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[47] surgeon he had taken some whiskey; and that was the whole of it. But it was enough. General Prentiss, a little jealous about rank, departed from Grant's jurisdiction, saying, “I will not serve under a drunkard.” The slander reached Washburne through the newspapers; and he, his faith in Grant already great, but not yet impregnable as it soon became, wrote to Rawlins. Rawlins answered, explaining that the surgeon had prescribed whiskey for an attack of ague, and added that, much as he loved Grant, he loved his country more, and if at any time, from any cause, he should see his chief unfit for the position he occupied, he should deem it his duty to report the fact at once. “Before mailing the letter,” continues Richardson, he handed it to Grant. The general, who had suffered keenly from these reports, read it with much feeling, and said emphatically: “Yes, that's right,--exactly right. Send it by all means.”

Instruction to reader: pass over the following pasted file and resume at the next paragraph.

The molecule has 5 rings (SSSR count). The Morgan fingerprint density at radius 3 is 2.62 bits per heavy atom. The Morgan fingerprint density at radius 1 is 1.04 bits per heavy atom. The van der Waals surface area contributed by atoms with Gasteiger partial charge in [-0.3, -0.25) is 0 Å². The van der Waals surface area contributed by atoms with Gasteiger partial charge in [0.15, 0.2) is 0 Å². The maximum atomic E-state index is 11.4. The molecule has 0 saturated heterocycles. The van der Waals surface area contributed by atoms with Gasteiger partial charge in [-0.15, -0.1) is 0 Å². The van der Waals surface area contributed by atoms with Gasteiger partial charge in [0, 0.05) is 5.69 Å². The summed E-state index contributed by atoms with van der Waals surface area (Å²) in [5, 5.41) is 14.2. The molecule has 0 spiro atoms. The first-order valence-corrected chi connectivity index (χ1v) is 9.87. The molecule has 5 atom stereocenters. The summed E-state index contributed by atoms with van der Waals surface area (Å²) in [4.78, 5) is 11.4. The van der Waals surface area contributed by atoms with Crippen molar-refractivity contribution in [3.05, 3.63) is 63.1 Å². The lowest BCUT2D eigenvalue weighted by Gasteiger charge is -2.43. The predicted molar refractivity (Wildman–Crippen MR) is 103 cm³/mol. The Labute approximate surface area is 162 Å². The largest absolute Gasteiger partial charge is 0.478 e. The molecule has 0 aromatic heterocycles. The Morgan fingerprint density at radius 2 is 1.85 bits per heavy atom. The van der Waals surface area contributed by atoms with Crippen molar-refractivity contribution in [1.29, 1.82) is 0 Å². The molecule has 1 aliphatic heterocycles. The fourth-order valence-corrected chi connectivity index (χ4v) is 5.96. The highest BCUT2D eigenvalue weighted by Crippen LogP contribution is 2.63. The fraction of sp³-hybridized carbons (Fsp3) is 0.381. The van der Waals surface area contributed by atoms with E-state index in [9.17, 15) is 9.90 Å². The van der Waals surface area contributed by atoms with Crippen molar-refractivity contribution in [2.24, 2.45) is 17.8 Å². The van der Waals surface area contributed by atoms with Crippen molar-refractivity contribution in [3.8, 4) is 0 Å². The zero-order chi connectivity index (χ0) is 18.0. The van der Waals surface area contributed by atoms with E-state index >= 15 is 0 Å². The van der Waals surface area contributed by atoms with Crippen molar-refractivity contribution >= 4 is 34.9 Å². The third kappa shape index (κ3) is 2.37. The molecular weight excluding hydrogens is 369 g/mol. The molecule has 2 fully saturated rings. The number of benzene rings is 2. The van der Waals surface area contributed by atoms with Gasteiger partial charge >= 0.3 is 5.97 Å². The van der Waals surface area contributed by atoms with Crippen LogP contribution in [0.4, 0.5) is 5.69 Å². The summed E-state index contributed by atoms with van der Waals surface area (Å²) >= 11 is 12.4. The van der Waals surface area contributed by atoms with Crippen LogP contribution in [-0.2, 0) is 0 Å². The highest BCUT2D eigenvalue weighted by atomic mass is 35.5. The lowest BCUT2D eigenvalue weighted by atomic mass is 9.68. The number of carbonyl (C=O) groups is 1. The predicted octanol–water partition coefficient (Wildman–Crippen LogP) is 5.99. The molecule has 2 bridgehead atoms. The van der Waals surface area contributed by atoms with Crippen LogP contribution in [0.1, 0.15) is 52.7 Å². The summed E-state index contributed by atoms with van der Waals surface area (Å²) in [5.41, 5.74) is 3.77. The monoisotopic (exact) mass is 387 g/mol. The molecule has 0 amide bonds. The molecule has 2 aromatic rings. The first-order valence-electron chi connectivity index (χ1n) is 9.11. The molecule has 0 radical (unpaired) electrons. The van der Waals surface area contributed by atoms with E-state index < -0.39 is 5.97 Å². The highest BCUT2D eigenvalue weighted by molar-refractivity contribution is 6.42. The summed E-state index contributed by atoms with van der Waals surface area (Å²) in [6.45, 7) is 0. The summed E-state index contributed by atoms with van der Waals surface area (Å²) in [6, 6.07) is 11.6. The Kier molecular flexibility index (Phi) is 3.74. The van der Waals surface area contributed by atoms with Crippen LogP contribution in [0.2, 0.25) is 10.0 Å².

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Ulysses S. Grant (4)
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